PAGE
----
The oxidative modification of LDL appears to be involved in the development of various degenerative diseases such as atherosclerosis, carcinogenesis, aging and diabetes mellitus [11
]. Standard reference methods to prepare LDL from plasma employ ultracentrifugation. However, the selective precipitation methods, which are more accessible than ultracentrifugation, are widely used in the clinical laboratory for the measurement of the cholesterol content in different lipoprotein fractions. In particular, selective precipitation of LDL may be approached in different ways: by addition of heparin at an exactly controlled pH of 5.12 in the absence of divalent cations; or with polyvinylsulphate in the presence of EDTA and polyethylene glycol methyl ether; with amphipathic polymers in imidazole buffer at pH 6.10 (bioMerieux). An excellent statistical correlation is obtained when these methods are compared with reference ultracentrifugation methods, providing samples with triglyceride concentration above 8 mmol/l and those from patients with hyperlipoproteinemia Type III are excluded [13
]. In particular, the precipitating reagent used in the present work (bioMerieux), shows a good correlation coefficient (r = 0.96) when compared with ultracentrifugation methods [3
]. Its selectivity and the preservation of the immunological properties as well as the lipid composition of the native original LDLs have also been demonstrated [3
]. In our present study, we were unable to find differences in agarose electrophoretic mobility between LDL fractions obtained by this method of selective precipitation and ultracentrifugation. In addition, no contaminating lipoprotein fractions were observed by this electrophoretic method. In our standard procedure we washed the LDL precipitate once prior to solubilizing. Thus, it was necessary to establish whether there were changes in LDL cholesterol content, which could invalidate the original method's correlation with ultracentrifugation. However, we were unable to find cholesterol losses as a consequence of one or two washes with precipitating reagent.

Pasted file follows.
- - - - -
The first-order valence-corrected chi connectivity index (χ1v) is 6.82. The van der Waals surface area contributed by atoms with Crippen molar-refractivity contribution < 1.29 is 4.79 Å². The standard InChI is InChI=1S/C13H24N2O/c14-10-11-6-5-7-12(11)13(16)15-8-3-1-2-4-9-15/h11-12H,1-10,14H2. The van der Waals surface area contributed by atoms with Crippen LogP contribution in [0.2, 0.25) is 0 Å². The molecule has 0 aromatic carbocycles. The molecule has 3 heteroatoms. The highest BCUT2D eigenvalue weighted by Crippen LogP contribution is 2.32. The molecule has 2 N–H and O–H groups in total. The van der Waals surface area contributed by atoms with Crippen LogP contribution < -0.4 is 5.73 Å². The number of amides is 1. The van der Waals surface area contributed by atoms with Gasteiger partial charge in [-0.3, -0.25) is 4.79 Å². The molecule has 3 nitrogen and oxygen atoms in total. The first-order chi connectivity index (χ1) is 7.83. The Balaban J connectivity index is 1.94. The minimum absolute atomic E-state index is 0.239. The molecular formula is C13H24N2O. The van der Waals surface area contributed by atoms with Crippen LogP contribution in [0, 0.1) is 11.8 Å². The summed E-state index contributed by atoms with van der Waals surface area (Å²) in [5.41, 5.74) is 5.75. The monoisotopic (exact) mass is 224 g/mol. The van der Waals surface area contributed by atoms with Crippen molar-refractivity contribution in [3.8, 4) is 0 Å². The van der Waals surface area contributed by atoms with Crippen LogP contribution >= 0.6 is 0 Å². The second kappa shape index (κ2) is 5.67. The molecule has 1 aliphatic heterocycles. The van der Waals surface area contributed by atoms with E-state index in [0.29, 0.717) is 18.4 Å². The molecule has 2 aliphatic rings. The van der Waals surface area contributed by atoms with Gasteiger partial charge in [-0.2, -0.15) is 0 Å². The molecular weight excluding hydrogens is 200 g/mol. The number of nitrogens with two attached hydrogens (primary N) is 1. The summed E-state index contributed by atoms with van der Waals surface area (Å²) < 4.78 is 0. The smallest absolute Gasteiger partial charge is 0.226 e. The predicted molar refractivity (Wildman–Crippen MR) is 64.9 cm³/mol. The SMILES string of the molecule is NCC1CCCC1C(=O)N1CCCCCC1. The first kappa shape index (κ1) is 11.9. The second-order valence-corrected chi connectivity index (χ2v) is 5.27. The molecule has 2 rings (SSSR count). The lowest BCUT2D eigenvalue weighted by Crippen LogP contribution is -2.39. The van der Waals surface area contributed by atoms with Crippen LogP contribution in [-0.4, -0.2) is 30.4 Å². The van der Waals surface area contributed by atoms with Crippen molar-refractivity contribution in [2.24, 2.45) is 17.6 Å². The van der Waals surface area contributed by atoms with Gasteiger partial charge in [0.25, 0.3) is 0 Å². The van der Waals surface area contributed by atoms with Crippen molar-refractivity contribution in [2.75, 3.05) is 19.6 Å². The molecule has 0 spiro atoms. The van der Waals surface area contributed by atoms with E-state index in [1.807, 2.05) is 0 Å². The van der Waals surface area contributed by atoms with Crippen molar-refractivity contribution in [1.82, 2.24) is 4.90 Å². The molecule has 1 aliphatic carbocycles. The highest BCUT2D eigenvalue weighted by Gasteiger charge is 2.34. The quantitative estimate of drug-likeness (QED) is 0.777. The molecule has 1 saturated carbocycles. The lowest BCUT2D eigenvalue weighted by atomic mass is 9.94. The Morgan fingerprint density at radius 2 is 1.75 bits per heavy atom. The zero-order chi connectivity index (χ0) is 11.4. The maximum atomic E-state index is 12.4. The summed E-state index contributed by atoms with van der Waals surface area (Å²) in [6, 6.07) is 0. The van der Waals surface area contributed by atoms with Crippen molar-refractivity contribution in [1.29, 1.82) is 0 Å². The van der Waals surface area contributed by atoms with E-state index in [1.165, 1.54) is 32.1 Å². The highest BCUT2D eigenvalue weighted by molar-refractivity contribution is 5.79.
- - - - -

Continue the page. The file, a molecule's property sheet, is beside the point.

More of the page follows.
Arshad et al. [16
] developed a simple method to assess whole plasma susceptibility to peroxidation by Cu2+
incubation. They used thiobarbituric acid reactivity to evaluate lipid peroxidation, a method which is not entirely specific. However, it proved to be easy to perform and accessible for the analysis of many samples. In the present work, we measured LDL-associated TBARS after induction of lipid peroxidation with a mixture of Cu2+
Several methodological aspects of our procedure were subsequently addressed, in order to achieve its optimization. a) The intra-assay precision was found to depend on the volume of solubilizing solution employed. In our standard working conditions, the CV was 4.8 %, which is lower than the precision limit established for the determination of selectively precipitated lipoprotein cholesterol (CV < 5%) [3
], and so can be considered acceptable. b) The observed percentage of recovery for exogenously added MDA (Table ) was comparable to that of the TBARS reaction (82-100 %) [10
]. These results suggest that the additioned MDA was still TBA reactive and did not generate any interfering substances, since the observed increment in MDA content did not significantly differ from that of the true value. c) It is important to ensure that the precipitate is not contaminated with non-LDL serum proteins, since results are expressed per LDL protein content. This contribution to variability was eliminated by washing the LDL precipitate. d) When the composition of the solubilizing solution was evaluated, precipitate redissolution effectively occurred in 50 g/l NaCl. However, the addition of Triton X-100 was chosen because it shortened the period of LDL redissolution. e) Lipid peroxidation kinetics have been extensively studied [8